The United States rejected accepting at "face value" the Venezuelan government's account of an alleged armed incursion and is seeking further information about the incident, including on two alleged American citizens detained, according to the US State Department statement, cited by Reuters.
The State Department spokesman also promised that Washington would look into the role of the government of Venezuela's President Nicolas Maduro in the "melodrama" surrounding the incursion.
"A "disinformation campaign" by the government of Venezuelan President Nicolas Maduro makes it hard to discern the facts, and Washington will look at his government's role in the "melodrama", a State Department spokesman said, according to Reuters.
The comments follow those of US President Donald Trump and Defence Secretary Mark Esper that echoed the line that "the US government has nothing to do with what has happened in Venezuela".
“We have just heard about it. Whatever it is, we will let you know. It has nothing to do with our government,” Trump said on Tuesday.
Earlier, in a broadcast speech, Maduro disclosed the personalities of people he claims are both former US Special Forces operatives, citing the names of Luke Denman and Airan Berry and displaying identification documents on camera.
Estas fotos deberían estar dándole vuelta al mundo. Dos ciudadanos de #EEUU capturados en #Venezuela como parte de operación armada para derrocar al Gobierno. ¿Algún medio internacional las publica en sus portadas? ¿El @StateDept ha abogado por la integridad de sus ciudadanos? pic.twitter.com/ZcyuvqUWUw— Ernesto (@VillegasPoljak) May 5, 2020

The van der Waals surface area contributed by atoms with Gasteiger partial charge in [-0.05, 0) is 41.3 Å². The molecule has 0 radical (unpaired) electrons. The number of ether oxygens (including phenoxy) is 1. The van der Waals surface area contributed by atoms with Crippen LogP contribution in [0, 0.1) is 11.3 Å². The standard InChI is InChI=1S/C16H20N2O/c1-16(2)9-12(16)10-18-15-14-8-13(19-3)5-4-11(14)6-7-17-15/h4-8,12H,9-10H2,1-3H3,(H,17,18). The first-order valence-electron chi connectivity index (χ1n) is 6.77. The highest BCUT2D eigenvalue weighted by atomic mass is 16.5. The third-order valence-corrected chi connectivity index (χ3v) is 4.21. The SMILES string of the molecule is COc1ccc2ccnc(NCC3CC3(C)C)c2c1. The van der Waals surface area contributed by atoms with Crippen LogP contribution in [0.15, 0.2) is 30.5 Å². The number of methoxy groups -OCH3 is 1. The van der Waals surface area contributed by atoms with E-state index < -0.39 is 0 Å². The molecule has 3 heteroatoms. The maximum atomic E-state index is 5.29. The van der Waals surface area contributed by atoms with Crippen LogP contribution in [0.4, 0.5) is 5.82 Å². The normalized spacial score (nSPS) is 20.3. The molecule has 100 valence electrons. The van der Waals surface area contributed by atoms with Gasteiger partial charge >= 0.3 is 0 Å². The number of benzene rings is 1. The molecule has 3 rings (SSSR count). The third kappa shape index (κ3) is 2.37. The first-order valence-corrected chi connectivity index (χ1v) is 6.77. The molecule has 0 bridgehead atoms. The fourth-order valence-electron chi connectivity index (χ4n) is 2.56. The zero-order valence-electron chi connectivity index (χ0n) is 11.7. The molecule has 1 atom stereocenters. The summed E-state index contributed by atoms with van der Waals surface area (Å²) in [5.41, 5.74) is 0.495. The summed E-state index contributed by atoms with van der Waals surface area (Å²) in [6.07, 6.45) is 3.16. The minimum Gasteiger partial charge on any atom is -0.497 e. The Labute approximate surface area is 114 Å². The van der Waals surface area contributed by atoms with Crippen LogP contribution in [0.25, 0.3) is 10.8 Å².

The two are said to be among detained "terrorists" captured after a failed attempt by a small seaborne incursion into Venezuela, the goal of which, according to Maduro, was to assassinate him and organize a coup in the country.
Maduro has claimed that the incursion was a joint operation between Colombia and the US, in an attempt to overthrow his government. Bogota has slammed Maduro's claims as an effort to draw attention away from long-standing economic and cultural problems troubling Venezuela.
In January 2019, Venezuela plunged into a deeper political crisis when the then-head of the opposition-controlled National Assembly, Juan Guaido, with US backing, proclaimed himself interim president in a bid to oust Maduro from power following a hotly-contested election.
Guaido is backed by the US and recognized by the Trump administration as "the rightful president" by most of the West, while Russia, China, Turkey and other nations have supported Maduro.
After the purported Sunday invasion attempt, a retired Green Beret and CEO of private security contractor Silvercorp USA, Jordan Goudreau, took the responsibility for the move and claimed that he acted according to a "general services" contract signed by Guaido. The 'interim president' team denied any connections with Goudreau.